Thursday, January 20, 2011


Finn has escaped from the terrible living Prison of Incarceron, but its memory torments him, because his brother Keiro is still inside. Outside, Claudia insists he must be king, but Finn doubts even his own identity. Is he the lost prince Giles? Or are his memories no more than another construct of his imprisonment? And can you be free if your friends are still captive? Can you be free if your world is frozen in time? Can you be free if you don't even know who you are?

Inside Incarceron, has the crazy sorcerer Rix really found the Glove of Sapphique, the only man the Prison ever loved. Sapphique, whose image fires Incarceron with the desire to escape its own nature. If Keiro steals the glove, will he bring destruction to the world? Inside. Outside. All seeking freedom. Like Sapphique.

Catherine's Fisher Incarceron was very satisfying, and I think Sapphique followed the league better than most sequels do. The world of Incarcon is an amazing one; Fisher really knows how to create a world and how to trap the reader in it. Her writing is fluid and rich, and it all got better in Sapphique. I just think that a lot of the book's potential was ruined buy the odd ending.

Sapphique was Incarceron but more pumped. There was more action, more drama, more suspense and Fisher started to admiringly toy with cliffhangers. Already the first chapters have you standing on edge, and its hard to put the book down for the first parts of the book. Sapphique was also alternating between many point of views, giving us a good tour of each and every character and how they were struggling with the inner and outer problems.

I must say I loved the universe Fisher created. It was truly original and fresh, not something I see often in YA litterature. She crafted two wonderful books and I'm glad she didn't extend them into a trilogy, because when authors do that they often slip away from their original goal, and the story becomes a mess.

In Sapphique, I started caring for Jared and Keiro more, and also Incarceron itself. They are my two (three if you count the Prison as a being) favorite characters, simply because I like Jared's soft caring and Keiro's sharp attitude. Claudia, Finn and Attia, development-wise, stayed pretty much the same. I did not get to poke my head into the depths of their persona, and sadly didn't care that much for them. I did not learn much more about the Warden, either, and the unraveling of his true feelings for Claudia was nonexistent. We all knew that their father-daughter relationship was bittersweet, but it was nothing new. Some people were added to the cast, but they did not rise above their roll of supporting characters that are eventually forgotten.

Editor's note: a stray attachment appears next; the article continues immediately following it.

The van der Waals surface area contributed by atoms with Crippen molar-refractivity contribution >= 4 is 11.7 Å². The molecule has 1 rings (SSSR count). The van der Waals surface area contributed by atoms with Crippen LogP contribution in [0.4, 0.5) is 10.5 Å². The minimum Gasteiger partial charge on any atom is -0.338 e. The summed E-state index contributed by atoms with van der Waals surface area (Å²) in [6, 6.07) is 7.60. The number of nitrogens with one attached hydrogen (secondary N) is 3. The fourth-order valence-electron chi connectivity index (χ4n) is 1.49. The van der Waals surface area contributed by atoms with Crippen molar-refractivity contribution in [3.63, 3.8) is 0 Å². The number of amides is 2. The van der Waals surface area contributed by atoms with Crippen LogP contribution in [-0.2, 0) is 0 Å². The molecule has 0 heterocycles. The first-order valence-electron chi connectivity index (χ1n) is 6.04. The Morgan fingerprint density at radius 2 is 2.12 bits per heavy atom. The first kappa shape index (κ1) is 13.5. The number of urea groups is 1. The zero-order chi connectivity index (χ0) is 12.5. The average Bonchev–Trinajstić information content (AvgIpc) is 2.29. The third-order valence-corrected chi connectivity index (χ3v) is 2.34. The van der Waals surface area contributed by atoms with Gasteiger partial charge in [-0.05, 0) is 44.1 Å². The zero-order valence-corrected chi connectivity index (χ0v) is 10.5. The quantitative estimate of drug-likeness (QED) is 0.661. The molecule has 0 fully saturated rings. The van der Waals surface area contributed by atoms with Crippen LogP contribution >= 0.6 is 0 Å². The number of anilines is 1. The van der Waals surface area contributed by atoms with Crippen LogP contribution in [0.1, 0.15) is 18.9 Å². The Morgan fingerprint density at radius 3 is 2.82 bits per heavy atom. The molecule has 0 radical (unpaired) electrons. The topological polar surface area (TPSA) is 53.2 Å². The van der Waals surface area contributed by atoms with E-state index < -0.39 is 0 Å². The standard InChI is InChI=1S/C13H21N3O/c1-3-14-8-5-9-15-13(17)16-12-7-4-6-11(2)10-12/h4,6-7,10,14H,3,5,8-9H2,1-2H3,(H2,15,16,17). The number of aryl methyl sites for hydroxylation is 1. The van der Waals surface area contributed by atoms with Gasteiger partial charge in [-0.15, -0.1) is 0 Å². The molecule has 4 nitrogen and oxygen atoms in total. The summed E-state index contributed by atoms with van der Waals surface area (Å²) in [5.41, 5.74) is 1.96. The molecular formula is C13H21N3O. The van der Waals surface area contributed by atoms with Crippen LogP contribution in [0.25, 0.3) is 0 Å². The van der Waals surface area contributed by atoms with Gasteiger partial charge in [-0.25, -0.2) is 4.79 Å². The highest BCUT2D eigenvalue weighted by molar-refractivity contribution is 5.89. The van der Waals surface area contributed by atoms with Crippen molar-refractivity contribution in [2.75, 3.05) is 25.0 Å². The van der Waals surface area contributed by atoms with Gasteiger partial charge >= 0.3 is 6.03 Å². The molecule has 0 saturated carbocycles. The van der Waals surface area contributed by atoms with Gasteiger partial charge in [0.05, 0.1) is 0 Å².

The only drawback in the book is the ending; it felt rushed and was extremely odd. Many elements were left unexplained. The reader is not told the true nature of Incarceron, and why it has a voice, a mind and dreams. The whole concept of 'magicke' that Rix uses and that is the essence of the Glove is left for us to wander about. The dove and the eagle appear many times throughout the book, at various places, but no clear light is made on them either. It's easy to assume and guess the eagle represents the royal family, and the dove, Sapphique, but what was their connection? Another example is when Claudia enters Incarceron while having it in her pocket, it being the little cube on her father's pocket watch. How is this possible? There were many plotholes of this kind.

I an still unsure, and out-mostly confused on Sapphique's case. I liked the fact he was a legend, the hero of a myth whose real existence cannot be proven, and I would have been content on having him stay that. Yet, Fisher incorporated him back into the story in the most bizarre way imaginable, and without concrete explanations. The ending leaves the reader confused and asking for questions, and truthfully, it was just all so odd.

I cannot say the ending satisfied me, even if the rest of the book was amazing. It seems Fisher rushed the last hundred pages into a senseless mess, and its a bit of a shame, I dare say, for so many pages of good stuff to be ruined. The series still stands as a wonderful duo of books that will enchant many Young Adults. It has a brilliantly crafted plot, characters that are perhaps not memorable but fun to follow, but a rushed ending. Go read it still, and I rest my case.

Sapphique by Catherine Fisher
Rating: 9/10

1 comment:

  1. I agree with you, the ending left a lot more questions than I expected. Great review and I'm hoping maybe there is a third on the way. :)


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